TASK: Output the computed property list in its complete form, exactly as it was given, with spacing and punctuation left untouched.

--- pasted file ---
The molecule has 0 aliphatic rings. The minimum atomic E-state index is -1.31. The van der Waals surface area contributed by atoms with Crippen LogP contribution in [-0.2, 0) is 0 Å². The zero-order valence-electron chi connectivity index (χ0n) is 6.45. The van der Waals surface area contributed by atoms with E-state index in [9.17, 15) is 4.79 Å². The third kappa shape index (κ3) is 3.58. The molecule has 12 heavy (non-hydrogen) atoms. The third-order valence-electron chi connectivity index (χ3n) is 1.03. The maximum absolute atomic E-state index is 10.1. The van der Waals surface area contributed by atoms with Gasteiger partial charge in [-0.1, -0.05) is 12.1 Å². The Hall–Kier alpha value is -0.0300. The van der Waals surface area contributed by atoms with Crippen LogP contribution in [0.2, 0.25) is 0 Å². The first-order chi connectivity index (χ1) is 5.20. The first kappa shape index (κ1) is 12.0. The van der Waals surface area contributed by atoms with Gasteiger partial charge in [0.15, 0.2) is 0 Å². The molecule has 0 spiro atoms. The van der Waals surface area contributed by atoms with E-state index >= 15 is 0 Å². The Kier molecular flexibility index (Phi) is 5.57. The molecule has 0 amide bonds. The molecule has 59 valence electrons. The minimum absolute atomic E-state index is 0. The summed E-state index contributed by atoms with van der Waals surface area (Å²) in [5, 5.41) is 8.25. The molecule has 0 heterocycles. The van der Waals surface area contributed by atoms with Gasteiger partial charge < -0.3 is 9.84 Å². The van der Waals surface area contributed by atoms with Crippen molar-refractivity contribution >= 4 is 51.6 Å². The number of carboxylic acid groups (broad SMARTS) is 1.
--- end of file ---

The molecule has 0 aliphatic rings. The minimum atomic E-state index is -1.31. The van der Waals surface area contributed by atoms with Crippen LogP contribution in [-0.2, 0) is 0 Å². The zero-order valence-electron chi connectivity index (χ0n) is 6.45. The van der Waals surface area contributed by atoms with E-state index in [9.17, 15) is 4.79 Å². The third kappa shape index (κ3) is 3.58. The molecule has 12 heavy (non-hydrogen) atoms. The third-order valence-electron chi connectivity index (χ3n) is 1.03. The maximum absolute atomic E-state index is 10.1. The van der Waals surface area contributed by atoms with Gasteiger partial charge in [-0.1, -0.05) is 12.1 Å². The Hall–Kier alpha value is -0.0300. The van der Waals surface area contributed by atoms with Crippen LogP contribution in [0.2, 0.25) is 0 Å². The first-order chi connectivity index (χ1) is 5.20. The first kappa shape index (κ1) is 12.0. The van der Waals surface area contributed by atoms with Gasteiger partial charge in [0.15, 0.2) is 0 Å². The molecule has 0 spiro atoms. The van der Waals surface area contributed by atoms with E-state index >= 15 is 0 Å². The Kier molecular flexibility index (Phi) is 5.57. The molecule has 0 amide bonds. The molecule has 59 valence electrons. The minimum absolute atomic E-state index is 0. The summed E-state index contributed by atoms with van der Waals surface area (Å²) in [5, 5.41) is 8.25. The molecule has 0 heterocycles. The van der Waals surface area contributed by atoms with Gasteiger partial charge < -0.3 is 9.84 Å². The van der Waals surface area contributed by atoms with Crippen molar-refractivity contribution >= 4 is 51.6 Å². The number of carboxylic acid groups (broad SMARTS) is 1.